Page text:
March is said to come in like a lion and go out like a lamb. I can confirm that as the month began, I was glad for my beard because the Pacific Northwet rang in March with a certain ferocity (cold, wet, snowy/rainy, crappy). And it didn’t improve much by month’s end. Lions or lambs, either way we’d been screwed by the weather. If you think I’ve been bitching about nothing, check out this graphic from the National Climactic Data Center:
Needless to say, March was a good month to put in the rear veiw mirror. The end of the month also signals the end of the Washington state fishing license for the previous year. Here in the Ever
greenblue state, the fishing license calendar runs from April 1 through March 31, and my son, Schpanky, and I were milking our 2011 licenses for all their worth by fishing on the last day that our licenses were valid. We hoped to get our money’s worth on our second annual trip to Forks for some Spring steelhead fishing.
Last year’s pilgrimage to the last bastion of native, wild steelhead fishing in the lower 48 was a trip with my buddy Joe Willauer of Evolution Anglers that resulted in my son’s first two steelhead, one of which caught under the glow of a double rainbow. It also resulted in a skunk for yours truly, and the regretful, forgetful act of leaving behind a few reels. Reels are essential for steelhead fishing and luckily I was able to avoid an inadvertent introduction into the ways of Tenkara thanks to a reel borrowed from Joe’s buddy and fellow guide, Aaron O’Leary of Angler’s Obsession.
We hoped to repeat some of last year’s antics and avoid repeating others.
First off, we wanted the rivers to be fishable. In an area that sees more annual rainfall than any other spot in the contiguous US below the Canadian border, the rivers of the Olympic Penninsula blow out with regularity. In a year where the weather was worse than normal (whatever normal is anymore), the odds of encountering fishable waters for a one day window of opportunity which had been booked months in advance is a dicey prospect. Last year we fished the Hoh River and were rewarded with a river on the drop. This year I nervously watched the flows the week before our trip. Here’s what the Bogachiel River, which we would be fishing, looked like:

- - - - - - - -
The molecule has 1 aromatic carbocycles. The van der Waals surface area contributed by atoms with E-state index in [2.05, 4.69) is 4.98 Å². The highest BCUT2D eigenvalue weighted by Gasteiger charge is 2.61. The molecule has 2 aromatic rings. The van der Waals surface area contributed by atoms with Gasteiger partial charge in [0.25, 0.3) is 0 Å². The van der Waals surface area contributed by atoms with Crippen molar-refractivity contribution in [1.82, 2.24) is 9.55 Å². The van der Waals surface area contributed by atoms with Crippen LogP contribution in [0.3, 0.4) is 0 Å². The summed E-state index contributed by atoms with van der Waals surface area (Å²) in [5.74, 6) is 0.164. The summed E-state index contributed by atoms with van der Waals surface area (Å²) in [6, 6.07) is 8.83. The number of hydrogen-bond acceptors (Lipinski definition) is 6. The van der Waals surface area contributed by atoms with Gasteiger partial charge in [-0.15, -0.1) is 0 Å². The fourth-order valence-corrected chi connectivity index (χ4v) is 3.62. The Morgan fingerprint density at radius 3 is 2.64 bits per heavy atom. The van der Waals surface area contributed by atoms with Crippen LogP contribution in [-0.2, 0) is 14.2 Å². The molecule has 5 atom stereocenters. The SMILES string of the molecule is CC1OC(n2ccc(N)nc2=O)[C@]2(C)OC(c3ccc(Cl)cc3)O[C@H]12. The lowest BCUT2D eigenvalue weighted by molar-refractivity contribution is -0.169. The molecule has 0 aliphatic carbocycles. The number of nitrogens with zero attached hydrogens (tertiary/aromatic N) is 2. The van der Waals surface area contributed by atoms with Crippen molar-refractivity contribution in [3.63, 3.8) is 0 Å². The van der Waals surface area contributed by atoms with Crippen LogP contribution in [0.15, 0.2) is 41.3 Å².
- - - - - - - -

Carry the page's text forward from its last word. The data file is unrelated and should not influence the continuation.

It has blown-out mid week but was on the drop as we headed to Forks on Friday the 30th of March. But would it hold? Not to spoil a surprise, but yes. It held. It was high, but fishable.
As we made the 3 hour drive to Forks, we encountered pretty much what we expected: rain and signs of recent rain. Even a little white stuff as we neared our destination.
To think that fire danger can ever be high in this area is almost laughable.
I did not want to forget any essential gear this year, so I was very careful to remember nearly everything. Spey rods and reels, check. On Friday night (well, technically it was Saturday morning at 2:37 AM) I awoke in a cold sweat after realizing that I’d left my single-handed 8 weight rod AND reel at home. While Schpanky slept soundly I tossed and turned until 4:13 AM. I realized there was only one thing to do so at I sent Joe a text confessing that I’d left certain items behind, and asked that he bring an extra rod and reel. Then I fell back to sleep for another hour and a half. When we met for breakfast at the Forks Coffee Shop at 6:30, Joe revealed that he had not received my text. Damnit. Not to worry, Aaron was nearby and had us covered. Again.